I have to tell you, readers, that when I visited my local Anthropologie today, I was not looking for books. (I was, in fact, looking for a sale-priced cocktail dress, and I found one! Friends with upcoming weddings: I will not be arriving in the nude. You’re so welcome.) But: there were books. There were these books:
And also THESE books:
Surreptitious iPhone photos aside, aren’t they just about the loveliest? They’re Penguin Classics hardcovers with covers designed by Mr. Boddington’s Studio, and let me just recommend that you don’t click that link, because if you do, all your money are belong to them. No, actually, DO click that link and check out their lookbook, and then wonder why you are not currently getting married in a picturesque ceremony in Italy/Minneapolis/the Rocky Mountains/a ranch on the California coast. Not that I would spend half an hour doing exactly that. Noooope. Not this girl.
Anyway, I don’t know about you, readers, but I am a picky lady when it comes to covers—especially covers for classics. The truth is that I don’t own a complete set of Austen’s novels, in part because I can’t commit to a cover design. My copy of Pride and Prejudice is the Colin Firth/Jennifer Ehle movie tie-in version, and I’m not sure how that happened—I think it must have been a gift. I love it for sentimental reasons, but it’s ugly. And oh, my library-paperback copy of Emma provokes such internal conflict (much like Miss Woodhouse herself)! It’s hot pink, and clearly intended to snare unknowing chick-lit fans trawling the stacks. It is simultaneously better-looking than many other library copies, and a little offensive to my smart-lady sensibilities. I see what you’re doing there, library, and I’m not sure whether I like it. But I’m going to keep reading.
The recent smattering of well-designed Penguin Classics and other versions helps all this. And, really, these may be my Platonic classics covers, especially the Sense and Sensibility—I feel like that lovely design is going to age well. But the question remains: will I replace my ugly P&P with one that’s prettier but hasn’t traveled through life with me? Will I buy a stylish copy of Mansfield Park (I borrowed Miss Osborne’s copy for last year’s read-along; she read along on her iPad like the tech ninja she is) that I’ll hate in ten years? Why do I even care?
So, readers, tell me: what editions of Austen do you have? Which editions of Austen do you WANT? Or are you above all that and just in it for the language? Hit me.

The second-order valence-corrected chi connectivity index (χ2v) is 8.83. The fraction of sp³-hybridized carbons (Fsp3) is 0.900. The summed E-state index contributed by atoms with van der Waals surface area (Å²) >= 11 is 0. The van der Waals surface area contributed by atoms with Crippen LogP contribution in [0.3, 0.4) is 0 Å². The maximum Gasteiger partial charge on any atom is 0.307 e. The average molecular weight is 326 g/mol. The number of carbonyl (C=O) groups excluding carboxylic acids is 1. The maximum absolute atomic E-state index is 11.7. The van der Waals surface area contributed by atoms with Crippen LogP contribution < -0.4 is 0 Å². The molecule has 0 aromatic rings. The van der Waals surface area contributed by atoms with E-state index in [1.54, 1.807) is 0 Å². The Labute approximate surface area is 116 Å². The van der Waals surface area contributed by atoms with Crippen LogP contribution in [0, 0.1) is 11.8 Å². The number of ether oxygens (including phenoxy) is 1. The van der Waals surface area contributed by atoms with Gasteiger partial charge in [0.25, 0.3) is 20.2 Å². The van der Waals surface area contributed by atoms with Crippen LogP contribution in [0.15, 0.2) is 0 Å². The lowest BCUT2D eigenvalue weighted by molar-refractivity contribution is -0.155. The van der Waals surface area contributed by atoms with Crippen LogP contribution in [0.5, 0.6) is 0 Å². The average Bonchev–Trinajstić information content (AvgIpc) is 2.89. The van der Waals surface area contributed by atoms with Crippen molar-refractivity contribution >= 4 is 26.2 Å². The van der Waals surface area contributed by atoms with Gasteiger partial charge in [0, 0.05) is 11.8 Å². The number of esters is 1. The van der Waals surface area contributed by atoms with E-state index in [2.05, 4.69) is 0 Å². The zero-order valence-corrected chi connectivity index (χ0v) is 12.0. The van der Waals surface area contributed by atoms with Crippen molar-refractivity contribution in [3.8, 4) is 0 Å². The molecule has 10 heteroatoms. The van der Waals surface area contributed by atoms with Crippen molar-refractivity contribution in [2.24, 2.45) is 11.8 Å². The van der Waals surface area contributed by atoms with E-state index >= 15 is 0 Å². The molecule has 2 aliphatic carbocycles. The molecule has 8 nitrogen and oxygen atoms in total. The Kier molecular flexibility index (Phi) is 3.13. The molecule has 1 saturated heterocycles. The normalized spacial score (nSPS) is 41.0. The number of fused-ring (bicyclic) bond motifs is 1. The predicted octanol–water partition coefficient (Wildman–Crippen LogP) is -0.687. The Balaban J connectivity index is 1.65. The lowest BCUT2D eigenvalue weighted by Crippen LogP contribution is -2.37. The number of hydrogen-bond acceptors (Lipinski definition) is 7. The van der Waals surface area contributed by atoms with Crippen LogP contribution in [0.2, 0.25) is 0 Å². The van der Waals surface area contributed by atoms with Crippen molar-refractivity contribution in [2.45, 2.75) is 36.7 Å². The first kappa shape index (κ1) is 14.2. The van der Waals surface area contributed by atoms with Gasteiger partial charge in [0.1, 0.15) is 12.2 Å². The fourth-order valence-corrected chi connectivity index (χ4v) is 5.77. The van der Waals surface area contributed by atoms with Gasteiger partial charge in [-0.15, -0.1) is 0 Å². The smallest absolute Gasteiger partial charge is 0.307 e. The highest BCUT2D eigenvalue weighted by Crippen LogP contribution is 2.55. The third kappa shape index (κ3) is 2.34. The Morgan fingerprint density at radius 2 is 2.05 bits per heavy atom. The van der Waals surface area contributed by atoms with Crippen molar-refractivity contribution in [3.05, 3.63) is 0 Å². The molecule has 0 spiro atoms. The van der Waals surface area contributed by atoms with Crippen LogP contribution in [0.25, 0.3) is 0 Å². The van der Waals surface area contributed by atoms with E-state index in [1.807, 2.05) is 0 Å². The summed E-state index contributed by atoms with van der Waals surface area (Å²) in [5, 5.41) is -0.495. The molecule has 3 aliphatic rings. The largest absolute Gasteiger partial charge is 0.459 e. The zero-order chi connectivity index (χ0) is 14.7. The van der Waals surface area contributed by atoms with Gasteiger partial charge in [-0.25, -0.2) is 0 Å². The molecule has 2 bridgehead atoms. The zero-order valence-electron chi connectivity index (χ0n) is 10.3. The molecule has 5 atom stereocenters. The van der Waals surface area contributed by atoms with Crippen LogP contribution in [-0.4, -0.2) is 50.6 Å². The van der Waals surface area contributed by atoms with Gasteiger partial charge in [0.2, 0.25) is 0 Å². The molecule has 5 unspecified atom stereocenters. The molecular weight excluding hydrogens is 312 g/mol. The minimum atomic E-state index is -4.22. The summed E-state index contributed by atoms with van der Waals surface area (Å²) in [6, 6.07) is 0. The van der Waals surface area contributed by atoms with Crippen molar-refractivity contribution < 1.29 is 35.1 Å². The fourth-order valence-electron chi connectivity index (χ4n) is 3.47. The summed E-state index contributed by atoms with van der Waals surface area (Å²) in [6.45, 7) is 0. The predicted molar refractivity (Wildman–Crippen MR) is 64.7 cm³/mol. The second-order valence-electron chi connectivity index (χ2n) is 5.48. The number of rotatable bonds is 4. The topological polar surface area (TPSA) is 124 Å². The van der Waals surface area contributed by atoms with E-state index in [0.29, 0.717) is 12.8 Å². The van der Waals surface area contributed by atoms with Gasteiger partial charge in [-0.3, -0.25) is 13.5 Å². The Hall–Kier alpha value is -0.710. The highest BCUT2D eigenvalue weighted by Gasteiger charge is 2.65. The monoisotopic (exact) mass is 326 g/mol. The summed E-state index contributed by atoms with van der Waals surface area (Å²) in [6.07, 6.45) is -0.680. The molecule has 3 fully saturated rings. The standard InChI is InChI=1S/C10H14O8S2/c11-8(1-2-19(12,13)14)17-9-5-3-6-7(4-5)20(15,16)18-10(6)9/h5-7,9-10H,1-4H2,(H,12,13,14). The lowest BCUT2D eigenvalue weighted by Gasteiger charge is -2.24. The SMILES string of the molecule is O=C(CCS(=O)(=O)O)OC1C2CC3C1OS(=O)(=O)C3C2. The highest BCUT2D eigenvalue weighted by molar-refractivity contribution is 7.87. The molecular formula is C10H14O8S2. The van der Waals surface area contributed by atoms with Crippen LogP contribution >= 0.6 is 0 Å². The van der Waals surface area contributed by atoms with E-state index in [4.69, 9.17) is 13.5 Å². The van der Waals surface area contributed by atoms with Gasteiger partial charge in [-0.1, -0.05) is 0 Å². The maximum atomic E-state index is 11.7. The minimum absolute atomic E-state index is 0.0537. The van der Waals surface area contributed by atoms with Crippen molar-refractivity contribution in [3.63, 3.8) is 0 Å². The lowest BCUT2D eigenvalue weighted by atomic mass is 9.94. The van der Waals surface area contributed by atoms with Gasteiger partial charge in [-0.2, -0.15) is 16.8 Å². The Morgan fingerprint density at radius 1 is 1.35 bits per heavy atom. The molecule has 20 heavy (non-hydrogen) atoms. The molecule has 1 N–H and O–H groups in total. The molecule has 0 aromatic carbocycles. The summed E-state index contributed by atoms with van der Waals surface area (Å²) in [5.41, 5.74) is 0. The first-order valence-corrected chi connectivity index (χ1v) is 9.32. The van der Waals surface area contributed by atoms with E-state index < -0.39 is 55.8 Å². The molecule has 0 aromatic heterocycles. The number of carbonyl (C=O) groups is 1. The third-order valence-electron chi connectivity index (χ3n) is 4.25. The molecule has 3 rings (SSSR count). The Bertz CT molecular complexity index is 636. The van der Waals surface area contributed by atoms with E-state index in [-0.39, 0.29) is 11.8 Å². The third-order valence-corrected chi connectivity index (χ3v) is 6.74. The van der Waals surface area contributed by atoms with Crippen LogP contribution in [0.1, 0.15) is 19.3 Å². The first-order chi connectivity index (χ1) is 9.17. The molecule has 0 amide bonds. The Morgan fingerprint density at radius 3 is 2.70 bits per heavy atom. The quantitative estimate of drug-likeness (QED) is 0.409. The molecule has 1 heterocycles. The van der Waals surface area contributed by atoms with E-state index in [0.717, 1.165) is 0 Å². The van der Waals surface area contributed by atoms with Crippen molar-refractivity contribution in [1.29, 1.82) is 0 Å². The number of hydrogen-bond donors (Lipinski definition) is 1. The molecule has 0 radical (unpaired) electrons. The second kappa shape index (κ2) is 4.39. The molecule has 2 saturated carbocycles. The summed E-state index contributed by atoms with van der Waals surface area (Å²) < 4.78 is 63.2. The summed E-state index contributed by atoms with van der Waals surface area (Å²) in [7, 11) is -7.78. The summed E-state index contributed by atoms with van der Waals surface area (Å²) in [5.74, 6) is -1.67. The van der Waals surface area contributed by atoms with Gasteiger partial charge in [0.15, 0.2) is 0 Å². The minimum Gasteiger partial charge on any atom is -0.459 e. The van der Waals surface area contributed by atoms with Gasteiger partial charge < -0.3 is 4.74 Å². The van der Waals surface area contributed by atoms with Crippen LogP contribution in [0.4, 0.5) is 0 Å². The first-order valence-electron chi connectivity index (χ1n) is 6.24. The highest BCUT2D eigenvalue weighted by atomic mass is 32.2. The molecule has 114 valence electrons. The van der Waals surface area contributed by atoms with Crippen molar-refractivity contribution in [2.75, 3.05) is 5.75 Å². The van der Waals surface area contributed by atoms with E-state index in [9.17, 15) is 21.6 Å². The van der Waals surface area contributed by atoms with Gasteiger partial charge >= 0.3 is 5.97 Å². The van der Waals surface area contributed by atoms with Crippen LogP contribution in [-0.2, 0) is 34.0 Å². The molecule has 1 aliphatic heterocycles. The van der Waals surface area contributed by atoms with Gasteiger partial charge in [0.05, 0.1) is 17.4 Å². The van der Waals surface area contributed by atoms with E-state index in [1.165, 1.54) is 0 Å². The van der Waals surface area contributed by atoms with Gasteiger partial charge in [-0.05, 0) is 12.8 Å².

Literary aesthetes/crafty nerds, take heart! Penguin Classics, ever popular for their artsy, modern designs, is taking things even further this fall: hand-sewn covers for Emma, Frances Hodgson Burnett’s The Secret Garden, and Anna Sewell’s Black Beauty! Or, at least, the originals were hand-sewn—the mass-produced versions will use sculpted emboss, which (according to the Google machine and my limited understanding of non-standard cover design; Miss Osborne could doubtless fill in the gaps) is a non-thread, non-manual-labor sort of endeavor. Which, hey, might be okay, considering the thorny issues surrounding who exactly would be doing the embroidery of thousands of ostensibly non-exorbitantly-priced mass-market books. In any case, the covers were created by artist Jillian Tamaki (check out process photos here), who apparently said that she would not be taking commissions for embroidery work unless Penguin Classics invited her to embroider their books. Which just makes me want to say, Hey, I will never write for television unless it’s for whatever Bryan Fuller‘s doing next! Nor will I ever take a writing job on the internet unless it’s for Go Fug Yourself! And I certainly won’t write for print unless it’s for The New Yorker. OBVIOUSLY.
Sooooo, I’ll just be over here, waiting for the phone to ring. Yup, aaaaany second now.
Via The Atlantic.
No, really. Are you?
Because you’re gonna want to see this—probably behind closed doors.
Couple of Extraordinary Taste Mr. and Mrs. Porter have brought to our attention lengthy videos of Joseph Fiennes reading from Sense and Sensibility, Dominic West reading from Pride and Prejudice, and Greg Wise reading from Persuasion—and now we can’t go back to the innocent ladies we were previously. We can’t unsee those impeccably set-dressed interiors and those perfectly crisp white shirts! We can’t unhear the seductively manly voices or the passion in Darcy/West’s proposal! We can’t unimagine…well, we wouldn’t tell you even if our mothers weren’t reading this site.
It’s just like we always say: the way to a woman’s heart is through the hilarious yet spot-on sexy reading of classic literature by hot and famous men. It’s a thing we say. Really.
(The only way this could be more perfect, naturally, is via an Old Spice Guy cameo. He is, after all, on a horse. Are you listening to me, advertisers?)